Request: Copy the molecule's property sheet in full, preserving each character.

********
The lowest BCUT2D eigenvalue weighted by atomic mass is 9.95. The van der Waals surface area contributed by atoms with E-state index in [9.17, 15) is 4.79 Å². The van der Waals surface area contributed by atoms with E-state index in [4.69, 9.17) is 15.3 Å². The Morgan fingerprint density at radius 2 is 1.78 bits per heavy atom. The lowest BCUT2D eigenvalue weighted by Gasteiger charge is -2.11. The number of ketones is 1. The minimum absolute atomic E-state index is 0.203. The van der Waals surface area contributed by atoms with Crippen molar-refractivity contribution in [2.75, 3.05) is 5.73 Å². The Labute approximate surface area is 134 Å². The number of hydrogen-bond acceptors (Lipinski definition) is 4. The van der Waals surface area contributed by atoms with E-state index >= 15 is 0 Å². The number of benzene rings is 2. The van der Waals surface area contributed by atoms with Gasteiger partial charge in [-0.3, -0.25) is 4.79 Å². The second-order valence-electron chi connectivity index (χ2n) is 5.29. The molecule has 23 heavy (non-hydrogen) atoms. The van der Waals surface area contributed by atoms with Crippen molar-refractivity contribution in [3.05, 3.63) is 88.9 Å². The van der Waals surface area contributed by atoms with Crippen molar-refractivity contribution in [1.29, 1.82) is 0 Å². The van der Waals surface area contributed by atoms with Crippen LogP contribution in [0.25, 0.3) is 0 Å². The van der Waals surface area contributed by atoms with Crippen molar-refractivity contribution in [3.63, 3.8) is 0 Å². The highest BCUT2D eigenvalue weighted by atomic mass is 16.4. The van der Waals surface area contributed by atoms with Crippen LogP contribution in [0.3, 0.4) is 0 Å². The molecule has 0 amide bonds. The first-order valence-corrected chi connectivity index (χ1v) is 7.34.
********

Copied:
The lowest BCUT2D eigenvalue weighted by atomic mass is 9.95. The van der Waals surface area contributed by atoms with E-state index in [9.17, 15) is 4.79 Å². The van der Waals surface area contributed by atoms with E-state index in [4.69, 9.17) is 15.3 Å². The Morgan fingerprint density at radius 2 is 1.78 bits per heavy atom. The lowest BCUT2D eigenvalue weighted by Gasteiger charge is -2.11. The number of ketones is 1. The minimum absolute atomic E-state index is 0.203. The van der Waals surface area contributed by atoms with Crippen molar-refractivity contribution in [2.75, 3.05) is 5.73 Å². The Labute approximate surface area is 134 Å². The number of hydrogen-bond acceptors (Lipinski definition) is 4. The van der Waals surface area contributed by atoms with E-state index >= 15 is 0 Å². The number of benzene rings is 2. The van der Waals surface area contributed by atoms with Gasteiger partial charge in [-0.3, -0.25) is 4.79 Å². The second-order valence-electron chi connectivity index (χ2n) is 5.29. The molecule has 23 heavy (non-hydrogen) atoms. The van der Waals surface area contributed by atoms with Crippen molar-refractivity contribution in [3.05, 3.63) is 88.9 Å². The van der Waals surface area contributed by atoms with Crippen molar-refractivity contribution in [1.29, 1.82) is 0 Å². The van der Waals surface area contributed by atoms with Crippen LogP contribution in [0.25, 0.3) is 0 Å². The van der Waals surface area contributed by atoms with Crippen molar-refractivity contribution in [3.63, 3.8) is 0 Å². The highest BCUT2D eigenvalue weighted by atomic mass is 16.4. The van der Waals surface area contributed by atoms with Crippen LogP contribution in [0.3, 0.4) is 0 Å². The molecule has 0 amide bonds. The first-order valence-corrected chi connectivity index (χ1v) is 7.34.